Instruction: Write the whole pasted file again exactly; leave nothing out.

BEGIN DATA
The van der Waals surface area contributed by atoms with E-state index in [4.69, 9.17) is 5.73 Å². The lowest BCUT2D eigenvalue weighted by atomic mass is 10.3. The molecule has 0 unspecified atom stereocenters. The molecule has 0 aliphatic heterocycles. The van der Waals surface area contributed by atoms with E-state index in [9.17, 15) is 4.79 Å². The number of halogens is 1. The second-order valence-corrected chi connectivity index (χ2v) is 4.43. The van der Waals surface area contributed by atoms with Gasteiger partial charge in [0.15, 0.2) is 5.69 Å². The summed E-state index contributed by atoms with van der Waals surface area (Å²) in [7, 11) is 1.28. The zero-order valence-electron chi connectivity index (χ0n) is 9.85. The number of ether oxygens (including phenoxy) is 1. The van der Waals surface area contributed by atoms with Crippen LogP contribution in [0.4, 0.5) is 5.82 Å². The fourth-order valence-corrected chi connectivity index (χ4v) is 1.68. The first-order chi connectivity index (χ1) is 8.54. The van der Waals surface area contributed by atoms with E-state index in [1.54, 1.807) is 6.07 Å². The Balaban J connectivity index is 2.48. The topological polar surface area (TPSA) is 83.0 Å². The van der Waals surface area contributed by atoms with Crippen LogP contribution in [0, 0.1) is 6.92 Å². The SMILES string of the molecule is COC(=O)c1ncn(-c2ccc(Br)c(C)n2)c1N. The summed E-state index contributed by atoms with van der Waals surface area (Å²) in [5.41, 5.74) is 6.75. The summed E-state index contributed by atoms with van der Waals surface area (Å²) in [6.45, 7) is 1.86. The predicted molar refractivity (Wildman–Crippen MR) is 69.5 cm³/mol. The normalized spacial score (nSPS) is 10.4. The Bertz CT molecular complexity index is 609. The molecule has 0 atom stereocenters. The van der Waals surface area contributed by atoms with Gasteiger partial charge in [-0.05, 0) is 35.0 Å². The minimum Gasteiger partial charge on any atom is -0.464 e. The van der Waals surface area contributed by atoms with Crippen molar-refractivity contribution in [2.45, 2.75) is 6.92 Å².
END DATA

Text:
The van der Waals surface area contributed by atoms with E-state index in [4.69, 9.17) is 5.73 Å². The lowest BCUT2D eigenvalue weighted by atomic mass is 10.3. The molecule has 0 unspecified atom stereocenters. The molecule has 0 aliphatic heterocycles. The van der Waals surface area contributed by atoms with E-state index in [9.17, 15) is 4.79 Å². The number of halogens is 1. The second-order valence-corrected chi connectivity index (χ2v) is 4.43. The van der Waals surface area contributed by atoms with Gasteiger partial charge in [0.15, 0.2) is 5.69 Å². The summed E-state index contributed by atoms with van der Waals surface area (Å²) in [7, 11) is 1.28. The zero-order valence-electron chi connectivity index (χ0n) is 9.85. The number of ether oxygens (including phenoxy) is 1. The van der Waals surface area contributed by atoms with Crippen LogP contribution in [0.4, 0.5) is 5.82 Å². The fourth-order valence-corrected chi connectivity index (χ4v) is 1.68. The first-order chi connectivity index (χ1) is 8.54. The van der Waals surface area contributed by atoms with E-state index in [1.54, 1.807) is 6.07 Å². The Balaban J connectivity index is 2.48. The topological polar surface area (TPSA) is 83.0 Å². The van der Waals surface area contributed by atoms with Crippen LogP contribution in [0, 0.1) is 6.92 Å². The SMILES string of the molecule is COC(=O)c1ncn(-c2ccc(Br)c(C)n2)c1N. The summed E-state index contributed by atoms with van der Waals surface area (Å²) in [5.41, 5.74) is 6.75. The summed E-state index contributed by atoms with van der Waals surface area (Å²) in [6.45, 7) is 1.86. The predicted molar refractivity (Wildman–Crippen MR) is 69.5 cm³/mol. The normalized spacial score (nSPS) is 10.4. The Bertz CT molecular complexity index is 609. The molecule has 0 atom stereocenters. The van der Waals surface area contributed by atoms with Gasteiger partial charge in [-0.05, 0) is 35.0 Å². The minimum Gasteiger partial charge on any atom is -0.464 e. The van der Waals surface area contributed by atoms with Crippen molar-refractivity contribution in [2.45, 2.75) is 6.92 Å².